Stetzer’s debunking of each of these lies is good, but I especially appreciated the distinction he drew between “righteous anger” and “outrage.” He writes:

Outrage exhibits few if any of the short- or long-term characteristics Scripture associates with righteous anger. Righteous anger is aimed at the glory of God,, but outrage is an angry reaction to personal injury or insult. Where righteous anger is purposeful and designed to advance specific objectives and ends, outrage exhibits little critical thought as to its underlying focus, motivations, expressions, or ends.

Outrage is motivated by a desire to punish or destroy rather than reconcile or refine. It is frequently accompanied by hubris and a confidence in its judgment, categorically rejecting any nuance. Outrage is fast and decisive rather than reflective, choosing to exhibit God’s retribution rather than reflect his persistent, steadfast love.

Yes, there are any number of sins and injustices in the world to be righteously angry about. Stetzer’s not denying this. But in the Bible, righteous anger is the prelude to repentance, reform and redemption. It is a means to a greater end. In our culture, outrage is its own reward.

The connection between righteous anger and redemption reminds us that God’s mission to redeem humanity is the purpose for which Christ came into the world. “For the Son of Man came to seek and save the lost” (Luke 19:10). When we let our anger get kicked up to 11, we forget that we are Christ’s ambassadors, carrying the message: “Be reconciled to God” (2 Corinthians 5:20). When we keep our mission in the forefront of our minds, however, a different strategy emerges.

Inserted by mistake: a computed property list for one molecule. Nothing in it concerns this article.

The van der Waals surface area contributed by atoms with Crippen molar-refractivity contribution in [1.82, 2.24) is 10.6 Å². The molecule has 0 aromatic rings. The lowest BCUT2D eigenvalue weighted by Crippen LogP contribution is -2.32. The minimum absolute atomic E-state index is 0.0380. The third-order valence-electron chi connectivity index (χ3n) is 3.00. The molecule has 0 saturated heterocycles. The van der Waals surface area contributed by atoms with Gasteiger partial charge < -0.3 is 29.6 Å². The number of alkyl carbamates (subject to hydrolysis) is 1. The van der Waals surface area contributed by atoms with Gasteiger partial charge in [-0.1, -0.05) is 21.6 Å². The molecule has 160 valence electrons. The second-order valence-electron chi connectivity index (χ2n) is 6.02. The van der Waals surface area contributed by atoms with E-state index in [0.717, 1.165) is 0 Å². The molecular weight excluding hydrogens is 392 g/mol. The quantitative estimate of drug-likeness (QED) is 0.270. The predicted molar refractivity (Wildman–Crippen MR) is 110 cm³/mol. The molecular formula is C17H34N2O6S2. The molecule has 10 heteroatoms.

Part 3 outlines “ways that Christians can counteract the outrage in their lives and this world by being intentional about developing a Christ-centered worldview, living as God’s ambassadors, loving others in a winsome way, and engaging thoughtfully with others, both online and face-to-face.” I like the way Stetzer summarizes the strategy this way: “Instead of Outrage, Engage.”

There’s so much wisdom in Stetzer’s recommendations that it’s hard to summarize them all. So, let me just highlight his “Principles of Digital Discipleship.” They are particularly helpful, especially given the outsized role that social media play in fomenting our culture of outrage. When online, Stetzer advises:

  1. Remember that everyone is watching.
  2. Choose investment over consumption.
  3. See people, not avatars.
  4. Make grace the default mode.
  5. Resist the urge to fight every battle.
  6. Value authority over freedom.

Regarding that last point, Stetzer writes: “Just because we cansay something doesn’t mean we should. There are ways of confronting abuses of power, and I am certainly not condoning a mindless obedience. But Christians need to understand that the best place for difficult conversations is usually not online.”

The vicious cycle of outrage and counter-outrage has got to stop, for the good of our culture and for the sake of the gospel. Christians need to demonstrate a better way. After all, if the Church is “the hermeneutic of the gospel,” as Lesslie Newbigin put it, then our unrighteous outrage may lead people away from God, giving Him a bad reputation in the process. You can be outraged or you can fulfill the Great Commission. You can’t do both.

In sum, I highly recommend both Christians in the Age of Outrage and its author. If you’d like to see how he deals online with controversial issues in a Christian manner, follow @EdStetzer on major social media. Or check out his blog at ChristianityToday.com.

Book Reviewed
Ed Stetzer, Christians in the Age of Outrage: How to Bring Our Best When the World Is At Its Worst (Carol Stream, IL: Tyndale Momentum, 2018).

P.S. If my review helped you form an opinion of this book, please click “Helpful” on my Amazon review page.

P.P.S. This review is cross-posted from InfluenceMagazine.com with permission.